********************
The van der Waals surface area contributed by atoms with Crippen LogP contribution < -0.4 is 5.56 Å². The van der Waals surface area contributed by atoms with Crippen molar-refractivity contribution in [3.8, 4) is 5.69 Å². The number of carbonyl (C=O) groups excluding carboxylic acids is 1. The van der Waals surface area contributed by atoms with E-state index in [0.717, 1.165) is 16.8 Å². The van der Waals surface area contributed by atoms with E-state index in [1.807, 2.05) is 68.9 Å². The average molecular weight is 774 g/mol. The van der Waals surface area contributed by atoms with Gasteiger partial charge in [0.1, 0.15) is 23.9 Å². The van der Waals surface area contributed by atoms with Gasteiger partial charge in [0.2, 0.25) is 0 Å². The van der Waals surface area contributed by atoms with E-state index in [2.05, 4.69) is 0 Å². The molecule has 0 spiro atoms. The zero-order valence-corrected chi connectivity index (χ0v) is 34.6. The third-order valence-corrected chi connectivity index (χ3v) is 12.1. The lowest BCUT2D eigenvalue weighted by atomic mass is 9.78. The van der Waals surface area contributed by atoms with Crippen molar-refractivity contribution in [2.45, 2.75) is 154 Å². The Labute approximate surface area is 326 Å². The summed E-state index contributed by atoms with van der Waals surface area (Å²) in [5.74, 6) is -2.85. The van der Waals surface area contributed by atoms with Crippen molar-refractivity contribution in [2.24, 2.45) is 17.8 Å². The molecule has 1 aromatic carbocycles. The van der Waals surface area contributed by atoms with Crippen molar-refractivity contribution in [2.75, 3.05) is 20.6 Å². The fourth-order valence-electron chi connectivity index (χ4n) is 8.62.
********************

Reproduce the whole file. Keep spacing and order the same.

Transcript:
The van der Waals surface area contributed by atoms with Crippen LogP contribution < -0.4 is 5.56 Å². The van der Waals surface area contributed by atoms with Crippen molar-refractivity contribution in [3.8, 4) is 5.69 Å². The number of carbonyl (C=O) groups excluding carboxylic acids is 1. The van der Waals surface area contributed by atoms with E-state index in [0.717, 1.165) is 16.8 Å². The van der Waals surface area contributed by atoms with E-state index in [1.807, 2.05) is 68.9 Å². The average molecular weight is 774 g/mol. The van der Waals surface area contributed by atoms with Gasteiger partial charge in [0.1, 0.15) is 23.9 Å². The van der Waals surface area contributed by atoms with Gasteiger partial charge in [0.2, 0.25) is 0 Å². The van der Waals surface area contributed by atoms with E-state index in [2.05, 4.69) is 0 Å². The molecule has 0 spiro atoms. The zero-order valence-corrected chi connectivity index (χ0v) is 34.6. The third-order valence-corrected chi connectivity index (χ3v) is 12.1. The lowest BCUT2D eigenvalue weighted by atomic mass is 9.78. The van der Waals surface area contributed by atoms with Crippen molar-refractivity contribution in [2.45, 2.75) is 154 Å². The Labute approximate surface area is 326 Å². The summed E-state index contributed by atoms with van der Waals surface area (Å²) in [5.74, 6) is -2.85. The van der Waals surface area contributed by atoms with Crippen molar-refractivity contribution in [2.24, 2.45) is 17.8 Å². The molecule has 1 aromatic carbocycles. The van der Waals surface area contributed by atoms with Crippen molar-refractivity contribution in [2.75, 3.05) is 20.6 Å². The fourth-order valence-electron chi connectivity index (χ4n) is 8.62.